Fear of the New Anti-Semitism

The military conflict between Israel and Hamas has been an upsetting experience for many Jews around the world. Jewish shops and synagogues in Paris were targeted. Many pro-Palestinian demonstrations across Europe and here in Canada exuded anti-Semitic sentiment with shouts of “Kill the Jews!” and “Hitler was right!”. In Calgary, a Jewish man was dragged along the street and a Jewish woman was punched several times. I came across too many comments on Facebook expressing great antipathy towards Israel – and some of these people have no compunction about calling for the end of the two-state solution and Israel. And, of course, I watched skewed reporting of the conflict, to say the least.

And the truth is, I have felt fear. I’m afraid about what this means for Jews around the world. I’m afraid of what this means for my safety. I’m afraid to learn that some people I know want my beloved Israel gone – and that some of these people may well harbour anti-Semitic views, overt or latent.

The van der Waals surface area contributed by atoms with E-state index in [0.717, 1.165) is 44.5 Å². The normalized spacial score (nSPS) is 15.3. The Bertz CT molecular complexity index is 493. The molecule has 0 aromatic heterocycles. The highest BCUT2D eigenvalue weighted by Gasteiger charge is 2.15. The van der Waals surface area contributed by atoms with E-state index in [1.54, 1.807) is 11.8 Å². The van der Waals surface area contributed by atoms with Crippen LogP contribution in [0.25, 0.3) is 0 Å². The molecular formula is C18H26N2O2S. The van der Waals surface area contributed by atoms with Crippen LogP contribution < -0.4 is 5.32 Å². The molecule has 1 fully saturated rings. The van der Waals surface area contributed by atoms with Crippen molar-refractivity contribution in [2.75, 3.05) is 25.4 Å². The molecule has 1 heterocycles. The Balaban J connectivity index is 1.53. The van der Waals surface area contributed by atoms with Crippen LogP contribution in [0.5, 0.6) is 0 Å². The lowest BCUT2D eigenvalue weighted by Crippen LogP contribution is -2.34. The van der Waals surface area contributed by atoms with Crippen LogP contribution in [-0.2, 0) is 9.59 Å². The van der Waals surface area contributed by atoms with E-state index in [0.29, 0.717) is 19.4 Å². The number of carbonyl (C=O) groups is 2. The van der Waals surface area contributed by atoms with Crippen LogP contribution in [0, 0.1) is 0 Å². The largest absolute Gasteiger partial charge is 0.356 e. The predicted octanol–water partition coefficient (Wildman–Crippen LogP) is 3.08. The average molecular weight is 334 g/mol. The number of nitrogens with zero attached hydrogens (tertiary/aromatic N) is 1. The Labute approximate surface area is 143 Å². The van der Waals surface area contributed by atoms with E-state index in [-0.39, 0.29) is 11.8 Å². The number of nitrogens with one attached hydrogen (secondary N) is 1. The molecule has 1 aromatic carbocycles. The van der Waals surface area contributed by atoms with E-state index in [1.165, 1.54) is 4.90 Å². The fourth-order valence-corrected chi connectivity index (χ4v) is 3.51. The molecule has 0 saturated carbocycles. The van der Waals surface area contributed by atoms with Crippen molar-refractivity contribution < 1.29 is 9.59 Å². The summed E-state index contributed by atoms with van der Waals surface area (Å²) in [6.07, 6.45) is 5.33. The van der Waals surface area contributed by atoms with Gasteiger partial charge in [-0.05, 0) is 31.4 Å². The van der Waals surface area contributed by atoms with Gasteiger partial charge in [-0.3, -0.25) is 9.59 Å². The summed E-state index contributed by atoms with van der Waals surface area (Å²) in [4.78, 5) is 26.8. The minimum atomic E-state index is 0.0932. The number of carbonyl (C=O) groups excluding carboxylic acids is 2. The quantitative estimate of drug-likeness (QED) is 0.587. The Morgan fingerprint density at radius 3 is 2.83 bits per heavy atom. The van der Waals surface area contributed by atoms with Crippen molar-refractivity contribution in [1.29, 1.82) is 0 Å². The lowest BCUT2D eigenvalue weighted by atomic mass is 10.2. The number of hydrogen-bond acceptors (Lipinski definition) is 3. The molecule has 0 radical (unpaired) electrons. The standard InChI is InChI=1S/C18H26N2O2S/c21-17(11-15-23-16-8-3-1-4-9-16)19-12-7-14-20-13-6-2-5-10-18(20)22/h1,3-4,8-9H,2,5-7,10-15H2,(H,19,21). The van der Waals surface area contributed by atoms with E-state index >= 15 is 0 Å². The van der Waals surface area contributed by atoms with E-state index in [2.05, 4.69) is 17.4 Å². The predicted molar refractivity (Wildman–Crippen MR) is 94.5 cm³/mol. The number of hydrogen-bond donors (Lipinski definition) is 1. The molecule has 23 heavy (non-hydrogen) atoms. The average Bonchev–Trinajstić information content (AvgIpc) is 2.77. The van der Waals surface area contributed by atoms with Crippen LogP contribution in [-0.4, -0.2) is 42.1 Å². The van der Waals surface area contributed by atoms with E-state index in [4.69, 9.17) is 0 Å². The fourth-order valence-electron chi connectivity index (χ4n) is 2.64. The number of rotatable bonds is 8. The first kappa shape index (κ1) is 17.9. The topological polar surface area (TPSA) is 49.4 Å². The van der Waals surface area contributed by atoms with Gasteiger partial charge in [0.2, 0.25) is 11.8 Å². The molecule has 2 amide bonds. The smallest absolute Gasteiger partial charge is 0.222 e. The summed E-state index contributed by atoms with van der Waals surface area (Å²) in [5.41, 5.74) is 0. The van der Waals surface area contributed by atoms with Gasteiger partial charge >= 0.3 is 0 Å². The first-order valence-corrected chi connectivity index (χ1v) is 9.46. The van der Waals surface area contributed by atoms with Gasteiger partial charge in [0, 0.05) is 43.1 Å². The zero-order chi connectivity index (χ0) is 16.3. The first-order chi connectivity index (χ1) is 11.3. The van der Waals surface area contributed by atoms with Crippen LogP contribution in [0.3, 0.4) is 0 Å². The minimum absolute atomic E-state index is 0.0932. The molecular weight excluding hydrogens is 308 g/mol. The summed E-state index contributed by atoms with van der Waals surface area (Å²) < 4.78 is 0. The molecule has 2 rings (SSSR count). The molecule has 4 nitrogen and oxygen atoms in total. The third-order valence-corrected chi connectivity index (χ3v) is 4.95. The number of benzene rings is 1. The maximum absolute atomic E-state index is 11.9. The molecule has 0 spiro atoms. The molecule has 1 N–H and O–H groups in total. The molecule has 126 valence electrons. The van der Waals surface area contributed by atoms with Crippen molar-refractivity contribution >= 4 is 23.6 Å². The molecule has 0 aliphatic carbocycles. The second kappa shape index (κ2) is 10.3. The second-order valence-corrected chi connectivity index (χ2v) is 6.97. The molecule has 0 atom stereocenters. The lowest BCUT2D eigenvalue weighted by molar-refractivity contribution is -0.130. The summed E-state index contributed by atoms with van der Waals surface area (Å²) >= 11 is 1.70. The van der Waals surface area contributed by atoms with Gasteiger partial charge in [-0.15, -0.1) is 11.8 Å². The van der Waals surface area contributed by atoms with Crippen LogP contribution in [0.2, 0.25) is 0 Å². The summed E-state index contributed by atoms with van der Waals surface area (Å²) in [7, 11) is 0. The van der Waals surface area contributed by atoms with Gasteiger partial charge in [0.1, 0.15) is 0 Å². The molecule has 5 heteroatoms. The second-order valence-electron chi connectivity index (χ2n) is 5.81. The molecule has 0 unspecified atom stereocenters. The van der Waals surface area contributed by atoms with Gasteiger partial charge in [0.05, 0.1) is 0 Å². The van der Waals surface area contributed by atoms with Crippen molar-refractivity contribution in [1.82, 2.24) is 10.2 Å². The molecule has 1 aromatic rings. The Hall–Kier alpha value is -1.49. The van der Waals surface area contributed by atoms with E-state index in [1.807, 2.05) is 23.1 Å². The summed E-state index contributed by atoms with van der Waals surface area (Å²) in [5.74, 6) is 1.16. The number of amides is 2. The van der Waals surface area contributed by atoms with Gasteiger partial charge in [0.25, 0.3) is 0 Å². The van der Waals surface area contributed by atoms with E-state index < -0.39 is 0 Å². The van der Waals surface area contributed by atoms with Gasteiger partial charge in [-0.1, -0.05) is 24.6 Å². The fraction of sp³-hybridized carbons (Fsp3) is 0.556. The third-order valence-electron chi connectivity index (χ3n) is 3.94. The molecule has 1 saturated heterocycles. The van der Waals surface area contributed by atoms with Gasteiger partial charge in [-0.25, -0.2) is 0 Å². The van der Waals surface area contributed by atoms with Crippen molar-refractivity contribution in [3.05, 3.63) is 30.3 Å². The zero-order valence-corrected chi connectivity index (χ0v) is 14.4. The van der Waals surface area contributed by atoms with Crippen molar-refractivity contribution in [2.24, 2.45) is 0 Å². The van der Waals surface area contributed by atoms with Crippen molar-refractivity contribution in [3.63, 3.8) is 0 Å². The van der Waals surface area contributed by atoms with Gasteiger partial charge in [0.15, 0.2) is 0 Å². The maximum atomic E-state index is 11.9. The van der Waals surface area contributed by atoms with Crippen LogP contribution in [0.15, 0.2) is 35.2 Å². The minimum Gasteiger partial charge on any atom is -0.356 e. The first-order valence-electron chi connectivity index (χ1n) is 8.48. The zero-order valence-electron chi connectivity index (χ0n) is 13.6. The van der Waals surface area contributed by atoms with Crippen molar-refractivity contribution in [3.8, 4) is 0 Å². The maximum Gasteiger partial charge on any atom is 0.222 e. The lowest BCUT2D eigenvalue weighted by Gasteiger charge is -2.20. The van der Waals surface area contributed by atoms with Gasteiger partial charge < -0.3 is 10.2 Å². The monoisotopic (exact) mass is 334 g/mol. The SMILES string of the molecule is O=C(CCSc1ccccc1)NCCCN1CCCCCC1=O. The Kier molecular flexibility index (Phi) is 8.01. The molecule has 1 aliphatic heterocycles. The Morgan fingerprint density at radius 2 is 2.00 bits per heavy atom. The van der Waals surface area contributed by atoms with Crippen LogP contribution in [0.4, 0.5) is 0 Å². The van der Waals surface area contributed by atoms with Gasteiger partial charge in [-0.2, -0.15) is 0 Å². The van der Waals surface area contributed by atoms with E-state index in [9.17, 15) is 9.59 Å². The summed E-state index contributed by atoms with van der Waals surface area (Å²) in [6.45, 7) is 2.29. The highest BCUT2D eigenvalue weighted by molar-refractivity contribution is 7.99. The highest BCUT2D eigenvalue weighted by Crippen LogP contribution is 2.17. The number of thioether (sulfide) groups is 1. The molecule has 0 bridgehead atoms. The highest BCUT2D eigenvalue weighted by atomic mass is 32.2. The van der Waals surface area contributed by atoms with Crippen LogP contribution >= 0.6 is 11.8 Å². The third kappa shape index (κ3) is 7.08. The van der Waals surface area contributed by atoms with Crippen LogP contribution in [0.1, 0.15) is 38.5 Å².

When I was 17, I took part in a phenomenal 6-week tour of Israel. On one occasion, we walked through Hezekiah’s Tunnel in Jerusalem, mentioned in the Bible (2 Kings 20:20). I walked through that tunnel knowing that I was making a tangible connection with my heritage and with the Tanach (Bible). Ahead of us, a group of newly-initiated Israeli soldiers, young men and women, began singing: “Kol ha’olam kulo gesher tzar me’od, gesher tzar me’od… V’ha’ikar, v’ha’ikar lo l’fached klal” – “The entire world is a very narrow bridge; and the essential thing is not to be afraid.”

Rabbi Nachman of Breslov’s words, with a melody by Baruch Chait, continue to resonate – in every sense of the word – within me so many years later. If the world is a narrow bridge, then we can easily fall off. We are in peril. Dangers abound. So mustn’t we tread carefully and with trepidation? No. “V’haikar lo l’fached klal” – we must not be afraid. We must embrace the values we have been imparted. We must forge ahead.

As we approach the High Holy Days, we become aware that God is judging us; that our actions should be evaluated. Let us approach this time with truth and honesty and also with the knowledge that we, as Jews, must forge ahead, unafraid of who we are and unafraid of the values and legacy that we have been given. I choose to remind myself that I should not fear how I am seen by the world – but by God.

Like the Israeli soldiers in Hezekiah’s Tunnel, may our voices on these Days of Awe rise in unison to a thunderous and triumphant expression of joy, camaraderie, and community. This is how we cross the narrow bridge that is our world to the other side.